(ORDO NEWS) — Few things are more impressive or astounding than a large flock of birds flying overhead in a synchronized dance across the sky. Now researchers have figured out how these birds manage to soar so close together without colliding.
The scientists focused on starlings (Sturnus vulgaris), which usually fly in large flocks. They tuned computer models until they came up with one in which the birds on the screen behaved like real ones. The task was to find out how large flocks maintain a certain speed, even if individual individuals in them fly faster or slower.
The secret, as reported today in Nature Communications, lies in “marginal speed control”: Birds that fly between 8 and 18 meters per second will willingly slow down or speed up a little to keep up with birds nearby.
But they refuse to change the speed by a large amount, which can lead to the disintegration of the pack. This behavior helps the animals to keep up with each other, but at the same time not to slow down so much that flying alone or together becomes impossible.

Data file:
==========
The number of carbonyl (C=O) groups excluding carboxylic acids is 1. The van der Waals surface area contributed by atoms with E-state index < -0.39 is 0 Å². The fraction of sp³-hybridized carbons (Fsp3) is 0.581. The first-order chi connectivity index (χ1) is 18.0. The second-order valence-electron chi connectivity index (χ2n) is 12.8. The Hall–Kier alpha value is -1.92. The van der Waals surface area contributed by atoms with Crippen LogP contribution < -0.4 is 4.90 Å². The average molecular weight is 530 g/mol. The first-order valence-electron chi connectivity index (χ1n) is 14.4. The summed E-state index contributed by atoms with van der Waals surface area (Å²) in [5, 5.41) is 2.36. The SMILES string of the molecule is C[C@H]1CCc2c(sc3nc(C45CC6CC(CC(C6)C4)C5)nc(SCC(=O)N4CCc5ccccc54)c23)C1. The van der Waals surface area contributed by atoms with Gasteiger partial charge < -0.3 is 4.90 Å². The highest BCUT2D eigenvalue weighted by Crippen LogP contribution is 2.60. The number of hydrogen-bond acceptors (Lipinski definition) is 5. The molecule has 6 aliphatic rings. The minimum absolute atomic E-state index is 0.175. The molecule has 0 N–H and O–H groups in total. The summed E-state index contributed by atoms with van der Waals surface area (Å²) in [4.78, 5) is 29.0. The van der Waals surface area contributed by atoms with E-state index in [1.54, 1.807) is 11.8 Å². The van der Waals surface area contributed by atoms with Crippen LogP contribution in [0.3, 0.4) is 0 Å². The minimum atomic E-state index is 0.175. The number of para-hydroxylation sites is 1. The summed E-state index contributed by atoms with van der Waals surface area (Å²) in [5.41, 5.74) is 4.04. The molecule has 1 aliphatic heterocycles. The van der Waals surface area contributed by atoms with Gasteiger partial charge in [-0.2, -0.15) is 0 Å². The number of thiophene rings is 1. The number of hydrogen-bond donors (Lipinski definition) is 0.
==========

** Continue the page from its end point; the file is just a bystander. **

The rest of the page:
These speed tests also help explain why all starling flocks average about 12 meters per second, regardless of their size, the researchers say.
They note that other bird species that form flocks are likely to use a similar strategy, and that terminal speed control can play a role in all sorts of collective behavior in biological systems, be it the movement of bacteria, aggregations of cells, flocks of insects, or herds of vertebrates.
The principles behind these coordinated movements could one day help engineers create drones and other robots that work in sync, they add.
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